and 2002 in Angola. Although, tensions remained afterwords. Slowly, they have
both begun to rebuild.

external image mozambique_3110_600x450.jpg
Checkpoint Question: Why did fighting continue after Agnola
and Mozambique achieved independence?
Because of the tensions that remained in the air caused by the Cold War
alliances and ties.

Ethnic Conflicts Kill Millions

After independence, ethnic conflicts plagued several African nations. The causes were
complex. Historic resentments divided ethnically diverse nations. Unjust governments
and regional rivalries fed ethnic violence.

Rwanda and Burundi Face Deadly Divisions

The small nations of Rwanda, in Central Africa, faced one of Africa's deadliest civil wars.
The Rwandan people included two main groups. Hutus were the majority group, but the
minority Tutsis had long dominated Rwanda. Both groups spoke the same language, but
they had different traditions. After independence, tensions between the two groups simmered.
Conditions worsened in the early 1990's. In 1994, extremist Hutu officials urged civilians
to kill their Tutsi and moderate Hutu neighbors. Around 800,000 Tutsis and Hutus were
slaughtered. Another 3,000,000 of Rwanda's 8,000,000 people lost their homes to
destructive mobs. As the death rate rised, the international community failed to act.
After several months of this, France finally sent in troops to stop the madness.
With United Nations assistance, Rwanda set about rebuilding and recovering from the
horrors of genocide.Those accused of genocide faced trials in an international court.
Hutus and Tutsis had to find ways to live peacefully. World leaders pledged to stop any future
genocide wherever it might occur. Their readiness, however, was limited.
The neighboring nation of Burundi had a similar population and history.
As in Rwanda, tensions between Tutsis and Hutus led to civil war during the 90's.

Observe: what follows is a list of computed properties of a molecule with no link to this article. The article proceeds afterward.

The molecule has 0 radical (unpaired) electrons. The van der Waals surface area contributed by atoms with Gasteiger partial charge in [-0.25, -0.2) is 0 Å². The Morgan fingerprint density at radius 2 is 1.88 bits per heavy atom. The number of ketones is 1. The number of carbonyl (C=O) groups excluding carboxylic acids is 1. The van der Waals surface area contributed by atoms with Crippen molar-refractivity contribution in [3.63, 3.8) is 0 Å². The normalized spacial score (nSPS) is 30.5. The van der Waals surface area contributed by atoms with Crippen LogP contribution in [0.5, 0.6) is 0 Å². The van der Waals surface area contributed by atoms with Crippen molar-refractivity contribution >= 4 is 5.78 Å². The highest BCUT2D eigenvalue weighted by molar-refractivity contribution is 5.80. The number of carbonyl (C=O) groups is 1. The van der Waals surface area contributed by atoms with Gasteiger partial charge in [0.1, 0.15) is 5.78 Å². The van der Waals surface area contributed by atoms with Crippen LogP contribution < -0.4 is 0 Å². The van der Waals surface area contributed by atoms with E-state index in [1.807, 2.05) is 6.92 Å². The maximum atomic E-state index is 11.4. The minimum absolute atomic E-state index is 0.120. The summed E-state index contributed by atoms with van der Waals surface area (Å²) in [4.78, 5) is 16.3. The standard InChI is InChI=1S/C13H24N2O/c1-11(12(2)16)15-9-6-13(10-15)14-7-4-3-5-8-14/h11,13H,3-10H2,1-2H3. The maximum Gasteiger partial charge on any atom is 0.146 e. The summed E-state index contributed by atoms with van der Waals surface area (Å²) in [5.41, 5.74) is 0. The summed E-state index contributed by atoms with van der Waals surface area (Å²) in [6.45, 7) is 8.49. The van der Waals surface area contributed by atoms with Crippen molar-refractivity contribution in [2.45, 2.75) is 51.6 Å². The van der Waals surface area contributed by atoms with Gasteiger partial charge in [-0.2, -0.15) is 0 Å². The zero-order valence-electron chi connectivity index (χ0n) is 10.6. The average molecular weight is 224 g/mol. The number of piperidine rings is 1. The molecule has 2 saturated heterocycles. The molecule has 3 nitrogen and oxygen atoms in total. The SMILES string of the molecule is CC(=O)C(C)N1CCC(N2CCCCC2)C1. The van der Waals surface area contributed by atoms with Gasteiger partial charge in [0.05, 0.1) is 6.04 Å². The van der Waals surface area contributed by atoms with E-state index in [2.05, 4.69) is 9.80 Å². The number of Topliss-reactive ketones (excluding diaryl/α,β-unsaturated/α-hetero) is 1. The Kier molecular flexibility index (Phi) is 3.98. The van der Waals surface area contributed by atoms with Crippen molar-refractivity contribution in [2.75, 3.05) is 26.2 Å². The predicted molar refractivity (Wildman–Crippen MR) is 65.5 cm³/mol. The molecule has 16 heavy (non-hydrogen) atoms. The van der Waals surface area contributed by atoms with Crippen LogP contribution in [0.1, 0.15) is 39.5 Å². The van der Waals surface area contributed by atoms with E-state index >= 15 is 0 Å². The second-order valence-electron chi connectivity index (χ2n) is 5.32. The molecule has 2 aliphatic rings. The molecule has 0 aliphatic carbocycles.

While the fighting did not lead to genocide such as in Rwanda, guerrilla
groups fought for much longer in Burundi. Although several guerrilla groups
signed a peace treaty in 2000, fighting continued in the years followed.

Rwandan Genocide
Rwandan Genocide

Hutus(n.):group that forms the majority in Rwanda and Burundi
Tutsis(n.): main minority group in Rwanda and Burundi
Genocide(n.): deliberate attempt to destroy an entire religious
or ethnic group
Rwandan Genocide: Over the course of approximately 100 days
through mid-July, over 500,000 people were killed, according to a
Human Rights Watch estimate. Estimates of the death toll have
ranged between 500,000 and 1,000,000 , or as much as 20% of the
country's total population. It was the culmination of longstanding
ethnic competition and tensions between the minority Tutsi, who
had controlled power for centuries, and the majority Hutu peoples,
who had come to power in the rebellion of 1959–62 and overthrown
the Tutsi monarchy.
(http://en.wikipedia.org/wiki/Rwandan_Genocide)


Sudan's Ethnic Strife

After independence, Sudan's Arab Muslim north dominated the non-Muslim, non-Arab south.
Arab-led governments enacted laws and policies that discriminated against non-Muslims
and against other ethnic groups. For example, the government tried to impose Islamic law
even in non-Muslim areas. For decades, rebel groups in the south battled northern domination.
War, famine, and droughts caused millions of deaths and forced many more to flee their homes.
However, in 2004, southern rebels signed a peace agreement with Sudan's government.
The southern rebels agreed to stop fighting, and the government agreed to give the south
limited self-government, power in Sudan's national government, and freedom from Islamic Law.
Also in 2004, ethnic conflict had also spread to Sudan's western region of Darfur. This conflict
raised fears of a new genocide. Arab militias, backed by the government, unleashed terror on the
non-Arab Muslim people of Darfur. They burned villages and drove hundreds of thousands of
farmers off the land that fed them and into refugee camps, where they faced the threat of
starvation. The UN, the US, and other nations organized a huge aid effort to help refugees.
external image sudan-generation-jem-fighters.jpg


Darfur(n.):a region in western Sudan where ethnic conflict threatened to lead to genocide.